I suppose I should no longer find it bemusing when false, misleading, or completely unsubstantiated information about Jane Austen’s life turns up online, reported as fact. In just the past few months, internet headlines have informed us that Austen’s childhood home is for sale (it’s not) and that her Lake District travel diary has just been published (it hasn’t).
My latest example: A piece by host Jack Riccardi on the website of a Texas talk-radio station compares the ultra-violent California crime novelist James Ellroy to Austen, asserting, “Like the LA author, Jane had a tragic childhood (Ellroy’s mother was raped and murdered when he was little; Austen’s family was plagued with disgrace and mental illness) which probably shaped her worldview.”
Tragedy? Disgrace? Mental illness? Whose childhood are we talking about here?
You don’t have to accept the possibly sentimentalized version of Austen’s childhood portrayed in family memoirs to demur at Riccardi’s crazily extreme alternative version. And since he doesn’t offer any sourcing, it’s unclear where he’s getting his information.
If I were guessing, I’d assume “mental illness” is garbled shorthand for Austen’s older brother George, who was boarded away from his family, apparently because of a congenital cognitive impairment. “Disgrace” perhaps refers to the shoplifting arrest and trial of Austen’s aunt, Jane Leigh Perrot, although Austen was well into her twenties at the time of that embarrassing episode. Tragedy might, I suppose, be stretched to cover Austen’s childhood bout of typhus, contracted at boarding school in Southampton, which eventually led to the death of her aunt.
All in all, though, it's a far cry from losing your mother to violent crime. Indeed, by eighteenth- and nineteenth-century standards, Austen arguably had a pretty idyllic childhood: She grew to adulthood without losing either of her parents or any of her siblings, and without experiencing any substantial economic insecurity. Contrast that with the childhoods of, say, Charles Dickens (sent to work in blacking factory at age twelve while father incarcerated in debtors’ prison) or Charlotte Brontë (lost mother and two older sisters before tenth birthday), not to mention the lives of England’s numerous and unremembered poor.
To be fair, Riccardi isn’t the first to wonder about Austen’s childhood. In a 2005 article in Persuasions, after cataloging the months the very young Austen likely spent boarding with a wet nurse or away at school, the writer Linda Robinson Walker concluded, “By logic alone, we know that Jane Austen had an unhappy childhood. If her home life was happy, then she was exiled from it for three years; if her home life wasn’t happy, then it’s doubtful her childhood was either.”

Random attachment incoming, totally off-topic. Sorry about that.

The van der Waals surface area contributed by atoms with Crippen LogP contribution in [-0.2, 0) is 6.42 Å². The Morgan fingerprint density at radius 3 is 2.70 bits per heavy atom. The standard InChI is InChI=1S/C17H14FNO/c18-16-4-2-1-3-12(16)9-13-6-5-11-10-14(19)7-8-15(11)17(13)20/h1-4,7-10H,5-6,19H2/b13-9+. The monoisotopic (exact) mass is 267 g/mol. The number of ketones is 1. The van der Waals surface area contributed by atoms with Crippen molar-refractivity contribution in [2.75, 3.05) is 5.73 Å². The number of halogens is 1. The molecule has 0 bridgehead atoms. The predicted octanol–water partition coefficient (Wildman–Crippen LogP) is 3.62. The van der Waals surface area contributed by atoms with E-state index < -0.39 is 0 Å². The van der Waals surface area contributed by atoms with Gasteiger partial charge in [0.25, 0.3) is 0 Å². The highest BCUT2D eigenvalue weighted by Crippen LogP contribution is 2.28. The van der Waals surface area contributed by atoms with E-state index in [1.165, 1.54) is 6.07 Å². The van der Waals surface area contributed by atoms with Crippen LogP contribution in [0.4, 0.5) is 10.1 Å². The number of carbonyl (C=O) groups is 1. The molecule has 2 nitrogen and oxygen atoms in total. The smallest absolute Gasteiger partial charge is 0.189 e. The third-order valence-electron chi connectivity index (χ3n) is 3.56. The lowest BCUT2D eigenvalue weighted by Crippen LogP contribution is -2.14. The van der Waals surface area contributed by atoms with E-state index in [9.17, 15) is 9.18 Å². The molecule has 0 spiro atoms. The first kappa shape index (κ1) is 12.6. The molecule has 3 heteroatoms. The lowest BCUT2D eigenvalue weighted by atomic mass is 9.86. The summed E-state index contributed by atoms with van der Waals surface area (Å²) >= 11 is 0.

Certainly, elements of Austen’s childhood don’t fit well with modern sensibilities. Exiling an intellectually disabled relative from the family home seems barbaric to us; sending very young children off to boarding school feels unspeakably cold. But absent more direct evidence of Austen’s unhappiness, Walker’s argument fails to convince me. Plenty of children with happy home lives also enjoy the time they spend at summer camp or boarding school, because life experience isn’t a zero-sum game. (Let alone the complicated question of how cultural expectations, and the historical context in which they arise, shape children's perceptions of their experience.) But even if we accept Walker’s premise, her findings fall well short of validating Riccardi’s claim that Austen’s childhood was “tragic.”
Unless a trove of previously undiscovered letters turns up, we’re never going to know for sure how Austen felt about her early years. In the meantime, however, writers really ought to do their best to master the known facts, however debated or thin on the ground, before adding to the chorus of online Austen misinformation.